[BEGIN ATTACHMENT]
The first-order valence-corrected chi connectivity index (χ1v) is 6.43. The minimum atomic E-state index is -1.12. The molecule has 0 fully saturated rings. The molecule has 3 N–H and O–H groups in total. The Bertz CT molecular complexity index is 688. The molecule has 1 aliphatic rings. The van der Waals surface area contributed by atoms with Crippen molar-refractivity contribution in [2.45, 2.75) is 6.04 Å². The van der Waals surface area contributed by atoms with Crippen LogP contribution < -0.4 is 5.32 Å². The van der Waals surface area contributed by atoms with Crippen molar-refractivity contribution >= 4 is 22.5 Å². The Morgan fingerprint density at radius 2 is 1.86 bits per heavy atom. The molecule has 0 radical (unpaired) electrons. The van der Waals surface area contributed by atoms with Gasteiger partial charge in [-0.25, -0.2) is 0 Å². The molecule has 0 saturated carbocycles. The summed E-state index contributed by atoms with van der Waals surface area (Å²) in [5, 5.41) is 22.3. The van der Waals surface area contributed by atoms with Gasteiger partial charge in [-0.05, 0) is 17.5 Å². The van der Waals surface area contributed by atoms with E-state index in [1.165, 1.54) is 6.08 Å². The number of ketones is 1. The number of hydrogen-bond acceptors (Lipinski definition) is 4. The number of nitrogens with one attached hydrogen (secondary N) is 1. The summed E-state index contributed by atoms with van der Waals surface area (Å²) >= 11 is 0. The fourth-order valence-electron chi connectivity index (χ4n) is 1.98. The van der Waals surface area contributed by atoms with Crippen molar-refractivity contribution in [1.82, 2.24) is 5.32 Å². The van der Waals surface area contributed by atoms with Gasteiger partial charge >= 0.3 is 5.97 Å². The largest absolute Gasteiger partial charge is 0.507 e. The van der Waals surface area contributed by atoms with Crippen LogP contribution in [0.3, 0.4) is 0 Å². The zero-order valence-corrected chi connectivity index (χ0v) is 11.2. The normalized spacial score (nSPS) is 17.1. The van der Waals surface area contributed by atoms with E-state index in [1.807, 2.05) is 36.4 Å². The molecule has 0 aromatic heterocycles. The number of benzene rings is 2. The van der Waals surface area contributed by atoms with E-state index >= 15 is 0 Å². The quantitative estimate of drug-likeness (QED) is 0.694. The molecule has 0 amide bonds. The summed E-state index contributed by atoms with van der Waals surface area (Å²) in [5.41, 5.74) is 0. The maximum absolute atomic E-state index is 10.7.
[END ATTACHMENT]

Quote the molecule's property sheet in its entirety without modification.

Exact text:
The first-order valence-corrected chi connectivity index (χ1v) is 6.43. The minimum atomic E-state index is -1.12. The molecule has 0 fully saturated rings. The molecule has 3 N–H and O–H groups in total. The Bertz CT molecular complexity index is 688. The molecule has 1 aliphatic rings. The van der Waals surface area contributed by atoms with Crippen molar-refractivity contribution in [2.45, 2.75) is 6.04 Å². The van der Waals surface area contributed by atoms with Crippen LogP contribution < -0.4 is 5.32 Å². The van der Waals surface area contributed by atoms with Crippen molar-refractivity contribution >= 4 is 22.5 Å². The Morgan fingerprint density at radius 2 is 1.86 bits per heavy atom. The molecule has 0 radical (unpaired) electrons. The van der Waals surface area contributed by atoms with Gasteiger partial charge in [-0.25, -0.2) is 0 Å². The molecule has 0 saturated carbocycles. The summed E-state index contributed by atoms with van der Waals surface area (Å²) in [5, 5.41) is 22.3. The van der Waals surface area contributed by atoms with Gasteiger partial charge in [-0.05, 0) is 17.5 Å². The van der Waals surface area contributed by atoms with E-state index in [1.165, 1.54) is 6.08 Å². The number of ketones is 1. The number of hydrogen-bond acceptors (Lipinski definition) is 4. The number of nitrogens with one attached hydrogen (secondary N) is 1. The summed E-state index contributed by atoms with van der Waals surface area (Å²) >= 11 is 0. The fourth-order valence-electron chi connectivity index (χ4n) is 1.98. The van der Waals surface area contributed by atoms with Crippen molar-refractivity contribution in [1.82, 2.24) is 5.32 Å². The van der Waals surface area contributed by atoms with Gasteiger partial charge >= 0.3 is 5.97 Å². The largest absolute Gasteiger partial charge is 0.507 e. The van der Waals surface area contributed by atoms with Crippen LogP contribution in [0.3, 0.4) is 0 Å². The zero-order valence-corrected chi connectivity index (χ0v) is 11.2. The normalized spacial score (nSPS) is 17.1. The van der Waals surface area contributed by atoms with E-state index in [1.807, 2.05) is 36.4 Å². The molecule has 0 aromatic heterocycles. The number of benzene rings is 2. The van der Waals surface area contributed by atoms with E-state index >= 15 is 0 Å². The quantitative estimate of drug-likeness (QED) is 0.694. The molecule has 0 amide bonds. The summed E-state index contributed by atoms with van der Waals surface area (Å²) in [5.41, 5.74) is 0. The maximum absolute atomic E-state index is 10.7.